Directors: Elizabeth Chai Vasarhelyi ’00 and Jimmy Chin. Vasarhelyi has made six full-length documentaries, beginning with A Normal Life (2003), which was inspired by her senior thesis on postwar Kosovo. A comparative literature major, she and co-director Hugo Berkeley ’99 premiered the film at the 2003 Tribeca Film Festival, where it won Best Documentary. PAW featured her Sundance Award-winning film Meru (2015), which was shortlisted for an Oscar. She co-directed Meru with Chin, a professional climber, and they married in 2013. Free Solo is their second film together.
Release: Sept. 28, from National Geographic Documentary Films.
Synopsis: This immersive documentary follows pro climber Alex Honnold from his cramped “dirtbag” van to the big open sky around and below El Capitan in Yosemite National Park. Honnold’s journey is anything but straight up: It’s a story of discipline and drive, but it’s also a story of false starts and falls. “Free solo” is how he climbs — no rope, no partner below. Along the way, he meets someone who threatens the whole enterprise, a girl who shows him how to be vulnerable, express emotion, and love.
Motivation for making it: All six of Vasarhelyi’s films have felt “incredibly personally significant” to her, and each has had a unique political stake. Where her earlier films captured political violence and its aftermath, Free Solo tracks an inner turbulence: Honnold’s struggle for identity, intimacy, vulnerability. The film asks big questions about how to live with both risk and intention in an uncertain time. “He inspires us to have courage. He inspires us to be better people,” Vasarhelyi says, speaking for herself and Chin. She was moved by Honnold’s patient, focused mindfulness, his trust, his grit, his uniquely stubborn discipline. “And let this inspire you — because it applies to my 5-year-old daughter, and it applies to my mother. The world may be big, the world may be hard, but still, we as individuals who have a vision and drive can make a difference,” she says.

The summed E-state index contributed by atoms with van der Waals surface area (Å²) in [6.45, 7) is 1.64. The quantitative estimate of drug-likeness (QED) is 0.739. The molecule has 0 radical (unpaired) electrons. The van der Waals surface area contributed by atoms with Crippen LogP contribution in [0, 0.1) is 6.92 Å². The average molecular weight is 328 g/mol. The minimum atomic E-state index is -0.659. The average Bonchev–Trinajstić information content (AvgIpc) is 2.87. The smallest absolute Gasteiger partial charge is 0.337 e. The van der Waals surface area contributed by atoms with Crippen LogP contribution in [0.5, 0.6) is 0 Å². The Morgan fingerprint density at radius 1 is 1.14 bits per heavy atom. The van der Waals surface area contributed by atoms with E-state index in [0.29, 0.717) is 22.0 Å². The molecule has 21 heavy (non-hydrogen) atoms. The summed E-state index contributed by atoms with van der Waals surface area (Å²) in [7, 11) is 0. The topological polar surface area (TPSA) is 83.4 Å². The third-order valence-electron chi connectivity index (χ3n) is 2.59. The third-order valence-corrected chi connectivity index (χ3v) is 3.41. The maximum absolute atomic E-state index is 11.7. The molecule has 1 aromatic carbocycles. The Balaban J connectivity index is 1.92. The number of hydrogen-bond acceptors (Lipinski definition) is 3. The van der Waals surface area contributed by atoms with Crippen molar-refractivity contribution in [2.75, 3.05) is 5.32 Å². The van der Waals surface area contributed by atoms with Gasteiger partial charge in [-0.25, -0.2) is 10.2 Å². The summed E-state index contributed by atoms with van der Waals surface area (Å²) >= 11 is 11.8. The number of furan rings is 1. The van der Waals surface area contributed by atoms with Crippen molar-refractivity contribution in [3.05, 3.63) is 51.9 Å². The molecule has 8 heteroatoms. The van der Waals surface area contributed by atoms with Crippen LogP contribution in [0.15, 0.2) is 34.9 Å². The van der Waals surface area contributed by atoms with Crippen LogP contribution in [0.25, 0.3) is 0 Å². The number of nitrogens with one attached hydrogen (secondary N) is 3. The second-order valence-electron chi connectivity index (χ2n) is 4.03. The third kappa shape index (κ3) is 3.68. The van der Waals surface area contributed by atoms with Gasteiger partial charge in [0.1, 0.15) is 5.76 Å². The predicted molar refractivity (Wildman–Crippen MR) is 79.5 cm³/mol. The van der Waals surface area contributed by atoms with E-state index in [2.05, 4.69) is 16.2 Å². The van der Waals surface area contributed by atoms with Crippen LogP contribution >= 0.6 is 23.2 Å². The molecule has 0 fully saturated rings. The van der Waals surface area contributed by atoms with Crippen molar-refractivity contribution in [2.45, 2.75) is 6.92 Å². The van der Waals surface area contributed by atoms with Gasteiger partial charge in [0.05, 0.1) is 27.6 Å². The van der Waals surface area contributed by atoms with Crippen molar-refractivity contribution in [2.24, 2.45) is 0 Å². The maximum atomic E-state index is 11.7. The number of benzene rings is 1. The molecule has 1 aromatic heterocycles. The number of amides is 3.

Takeaways from Princeton: “Any film is about story,” Vasarhelyi says, documentaries included. “You can have the greatest situation in real life ... arrive in your lap, and if you don’t know how to tell a story, people won’t understand it.” She says she has felt inspired by her literature seminars with Michael Wood and Robert Fagles, who taught her, “It’s about how you tell a story: when you reveal moments, and how you construct and reveal an emotional truth that both engages your mind and your heart.”
Advice for aspiring filmmakers: Vasarhelyi says it’s crucial to persist, to ask for what you want. “You have to ask the questions,” she says, even if you fear rejection. “It’s OK if people say no to you. It’s OK,” she says. As a filmmaker and mother of two children under the age of 6, she says, “The reality is still really, really difficult. You need to know that people can do both, and women can be both. It won’t always be pretty.” It’s actually important to “let people know that you’re doing both,” she adds.